New Musical Express

Originally Published: March 31, 1973

Cooper's Billion Dollar Babies on the road

Author: Linda Solomon

The Alice Cooper Show - America 1973 Philadelphia Itinerary - reads thisaway:

"You are residing at the Penn Centre Inn, 20th and Market Philadelphia, Penn, If you lose this - You're LOST!! Now that we've got you captive for several hours of Philadelphia frolicking, into every great party some rules and regulations must fall.

First of all, the schedule for all the madness goes like this: FRIDAY, March 9: Comfortable dress for the entire evening is preferred, as time does not allow for changes. 5.30 p.m. cocktails - North and South Gallery located in hotel 6 p.m. dinner Alice Cooper. (Item: Alice wasn't present at dinner).

7.00 p.m. Board buses to Spectrum Auditorium. 8.00 p.m. The Amazing PHLO AND EDDIE go on. 9.00 p.m. Intermission. 9.30 p.m. Introduction of ALICE COOPER by Kal Rudman (of Kal Rudman's "Friday Morning Quarterback" tipsheet).


Board buses for party to S.S. Showboat after show. 2.00 a.m. Buses begin shuttle to Penn Center Inn.

SATURDAY, March 10: 9.30 a.m. Wake-up call (with apologies and hangovers). 10.30 a.m. Brunch-North and South Gallery. 11.30 a.m. Press conference with Alice Cooper, a must - North and South Gallery. (Item: Yes, Alice was there, wide awake, drinking a Bud, bright eyed and bushy tailed and verbal, too).

Noon: Board buses to 30th Street, Amtrak station. 12.45 p.m. Metroliner to New York, 2.00 p.m. Arrive Penn Station N.YC. Note: Please have your baggage packed before coming to brunch so we can leave promptly for the train after press conference. Check-out is handled by Warner Bros.

A few more theatening words? Alice Cooper Press Office and Hotel requires that all room service or non-Cooper functions are to be paid in cash (i.e. drinks, cigs, haircuts, manicures). Calls from rooms must be made collect. (Please comply to avoid billing).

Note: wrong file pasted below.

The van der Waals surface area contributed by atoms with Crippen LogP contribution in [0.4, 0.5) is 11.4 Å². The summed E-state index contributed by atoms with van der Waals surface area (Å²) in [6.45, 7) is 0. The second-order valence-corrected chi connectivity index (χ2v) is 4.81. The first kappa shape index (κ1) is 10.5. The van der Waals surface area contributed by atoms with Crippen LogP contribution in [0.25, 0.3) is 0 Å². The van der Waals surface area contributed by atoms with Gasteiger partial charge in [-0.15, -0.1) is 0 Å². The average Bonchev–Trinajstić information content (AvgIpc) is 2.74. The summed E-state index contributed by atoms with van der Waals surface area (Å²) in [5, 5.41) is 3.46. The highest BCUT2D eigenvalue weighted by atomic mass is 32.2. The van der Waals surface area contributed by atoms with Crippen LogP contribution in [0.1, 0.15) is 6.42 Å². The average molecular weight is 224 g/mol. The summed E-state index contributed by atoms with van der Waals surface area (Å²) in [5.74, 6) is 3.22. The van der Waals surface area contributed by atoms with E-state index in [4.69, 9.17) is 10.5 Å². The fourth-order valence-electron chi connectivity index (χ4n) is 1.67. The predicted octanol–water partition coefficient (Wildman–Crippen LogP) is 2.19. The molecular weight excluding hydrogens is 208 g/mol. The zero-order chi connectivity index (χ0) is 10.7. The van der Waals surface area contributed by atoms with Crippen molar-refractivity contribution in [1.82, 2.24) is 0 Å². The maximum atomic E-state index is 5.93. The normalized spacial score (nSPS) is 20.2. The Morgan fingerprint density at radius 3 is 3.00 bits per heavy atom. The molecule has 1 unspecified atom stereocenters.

Neither Alice Cooper, Alive Enterprises, Warner Bros. Record or Ren Grevatt Associates can assume liability for any property lost or stolen on this trip.

Please keep in mind that all functions and rooms are booked under the name of Alice Cooper, and we are responsible for any and all of your mischief Alice Cooper, Warner Bros. Record, Alive Enterprises and Ren Grevatt Associates wish you a bon voyage!"


All right, campers, we're off to the hinterlands! The adventures actually began around noon in an Italian family-style bar and restaurant in the West (Greenwich) Village, where 56 writers, photographers, and assorted Cooperites gathered to cop some breakfast/lunch or drink brunch before being herded into a hired bus bound for La Guardia Airport

There we boarded Alice's very own Rentaplane (which featured a giant red dollar sign on its tail and the legend "ALICE COOPER" on both sides of the belly).

An announcement and welcome number from the captain and the hostesses announced there'd be no smoking of ANYTHING until we got airborne.

Said hostesses were in jeans and beautiful black ALICE COOPER long-sleeved tee-shirts, and those seemingly impossible to navigate in ugly-cum-trendy playform shoes that weigh about a pound each (and cost a lot more).

It didn't take long for the hostesses to start pouring champagne into the plastic glasses, and they kept it coming. (Good stuff, too!) Meanwhile our captain attempted to liven up the trip by providing a horrendous dip - straight down. Personally, I could have done without that particular non-funny event.

One guy on the plane had never flown before, and swears he'll never do it again - drunk or sober. Even PR man Ashley Pandel paled a bit during that dive.

On our seats for visual consumption was the "Billion Dollar Babies" Press Kit, which included one button "which will assure your entry to the party," and one Press Back Stage Pass for the show on the 9th.